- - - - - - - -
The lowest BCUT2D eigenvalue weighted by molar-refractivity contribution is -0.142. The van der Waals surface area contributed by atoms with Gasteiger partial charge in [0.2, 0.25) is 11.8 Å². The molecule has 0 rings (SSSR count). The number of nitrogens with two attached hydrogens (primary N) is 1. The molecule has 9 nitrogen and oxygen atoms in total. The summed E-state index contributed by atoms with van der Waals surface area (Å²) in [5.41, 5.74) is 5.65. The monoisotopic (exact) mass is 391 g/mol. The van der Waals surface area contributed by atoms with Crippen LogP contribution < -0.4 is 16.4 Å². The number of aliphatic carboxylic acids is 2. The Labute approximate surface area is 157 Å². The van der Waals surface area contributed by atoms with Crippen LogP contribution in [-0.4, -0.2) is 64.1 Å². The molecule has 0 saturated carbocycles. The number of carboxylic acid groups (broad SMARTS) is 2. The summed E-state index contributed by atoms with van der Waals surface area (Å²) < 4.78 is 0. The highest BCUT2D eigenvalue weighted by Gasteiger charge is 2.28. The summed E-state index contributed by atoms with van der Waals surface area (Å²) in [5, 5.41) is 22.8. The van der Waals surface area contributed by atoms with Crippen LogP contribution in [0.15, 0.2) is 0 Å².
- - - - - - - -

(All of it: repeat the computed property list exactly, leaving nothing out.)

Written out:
The lowest BCUT2D eigenvalue weighted by molar-refractivity contribution is -0.142. The van der Waals surface area contributed by atoms with Gasteiger partial charge in [0.2, 0.25) is 11.8 Å². The molecule has 0 rings (SSSR count). The number of nitrogens with two attached hydrogens (primary N) is 1. The molecule has 9 nitrogen and oxygen atoms in total. The summed E-state index contributed by atoms with van der Waals surface area (Å²) in [5.41, 5.74) is 5.65. The monoisotopic (exact) mass is 391 g/mol. The van der Waals surface area contributed by atoms with Crippen LogP contribution < -0.4 is 16.4 Å². The number of aliphatic carboxylic acids is 2. The Labute approximate surface area is 157 Å². The van der Waals surface area contributed by atoms with Crippen LogP contribution in [-0.4, -0.2) is 64.1 Å². The molecule has 0 saturated carbocycles. The number of carboxylic acid groups (broad SMARTS) is 2. The summed E-state index contributed by atoms with van der Waals surface area (Å²) < 4.78 is 0. The highest BCUT2D eigenvalue weighted by Gasteiger charge is 2.28. The summed E-state index contributed by atoms with van der Waals surface area (Å²) in [5, 5.41) is 22.8. The van der Waals surface area contributed by atoms with Crippen LogP contribution in [0.15, 0.2) is 0 Å².